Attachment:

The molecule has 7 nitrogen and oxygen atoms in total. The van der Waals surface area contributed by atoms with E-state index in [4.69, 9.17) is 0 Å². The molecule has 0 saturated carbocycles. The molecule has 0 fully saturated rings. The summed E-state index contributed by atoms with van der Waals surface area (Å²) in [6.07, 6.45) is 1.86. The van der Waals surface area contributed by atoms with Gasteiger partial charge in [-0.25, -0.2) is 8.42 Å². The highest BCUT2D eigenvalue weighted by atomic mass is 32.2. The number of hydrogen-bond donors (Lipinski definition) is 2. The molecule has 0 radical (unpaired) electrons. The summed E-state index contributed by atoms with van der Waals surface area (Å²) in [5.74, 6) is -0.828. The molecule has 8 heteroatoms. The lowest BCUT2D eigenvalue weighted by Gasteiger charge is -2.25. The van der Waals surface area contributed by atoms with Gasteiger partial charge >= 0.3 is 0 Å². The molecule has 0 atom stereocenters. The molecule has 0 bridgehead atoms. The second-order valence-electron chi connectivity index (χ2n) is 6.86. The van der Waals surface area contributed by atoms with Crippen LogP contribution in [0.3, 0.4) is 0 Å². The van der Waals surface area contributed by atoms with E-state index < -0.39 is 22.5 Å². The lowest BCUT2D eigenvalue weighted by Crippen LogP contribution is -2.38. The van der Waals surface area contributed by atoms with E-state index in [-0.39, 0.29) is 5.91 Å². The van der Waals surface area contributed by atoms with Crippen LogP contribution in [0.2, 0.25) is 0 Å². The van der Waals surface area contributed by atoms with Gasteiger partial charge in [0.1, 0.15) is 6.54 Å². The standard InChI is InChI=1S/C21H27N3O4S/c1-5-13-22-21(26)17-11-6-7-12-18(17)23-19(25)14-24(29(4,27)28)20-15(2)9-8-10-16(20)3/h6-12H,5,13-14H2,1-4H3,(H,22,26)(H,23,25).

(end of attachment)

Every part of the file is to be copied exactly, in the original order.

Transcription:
The molecule has 7 nitrogen and oxygen atoms in total. The van der Waals surface area contributed by atoms with E-state index in [4.69, 9.17) is 0 Å². The molecule has 0 saturated carbocycles. The molecule has 0 fully saturated rings. The summed E-state index contributed by atoms with van der Waals surface area (Å²) in [6.07, 6.45) is 1.86. The van der Waals surface area contributed by atoms with Gasteiger partial charge in [-0.25, -0.2) is 8.42 Å². The highest BCUT2D eigenvalue weighted by atomic mass is 32.2. The number of hydrogen-bond donors (Lipinski definition) is 2. The molecule has 0 radical (unpaired) electrons. The summed E-state index contributed by atoms with van der Waals surface area (Å²) in [5.74, 6) is -0.828. The molecule has 8 heteroatoms. The lowest BCUT2D eigenvalue weighted by Gasteiger charge is -2.25. The van der Waals surface area contributed by atoms with Gasteiger partial charge >= 0.3 is 0 Å². The molecule has 0 atom stereocenters. The molecule has 0 bridgehead atoms. The second-order valence-electron chi connectivity index (χ2n) is 6.86. The van der Waals surface area contributed by atoms with Crippen LogP contribution in [0.3, 0.4) is 0 Å². The van der Waals surface area contributed by atoms with E-state index < -0.39 is 22.5 Å². The lowest BCUT2D eigenvalue weighted by Crippen LogP contribution is -2.38. The van der Waals surface area contributed by atoms with E-state index in [-0.39, 0.29) is 5.91 Å². The van der Waals surface area contributed by atoms with Crippen LogP contribution in [0.2, 0.25) is 0 Å². The van der Waals surface area contributed by atoms with Gasteiger partial charge in [0.1, 0.15) is 6.54 Å². The standard InChI is InChI=1S/C21H27N3O4S/c1-5-13-22-21(26)17-11-6-7-12-18(17)23-19(25)14-24(29(4,27)28)20-15(2)9-8-10-16(20)3/h6-12H,5,13-14H2,1-4H3,(H,22,26)(H,23,25).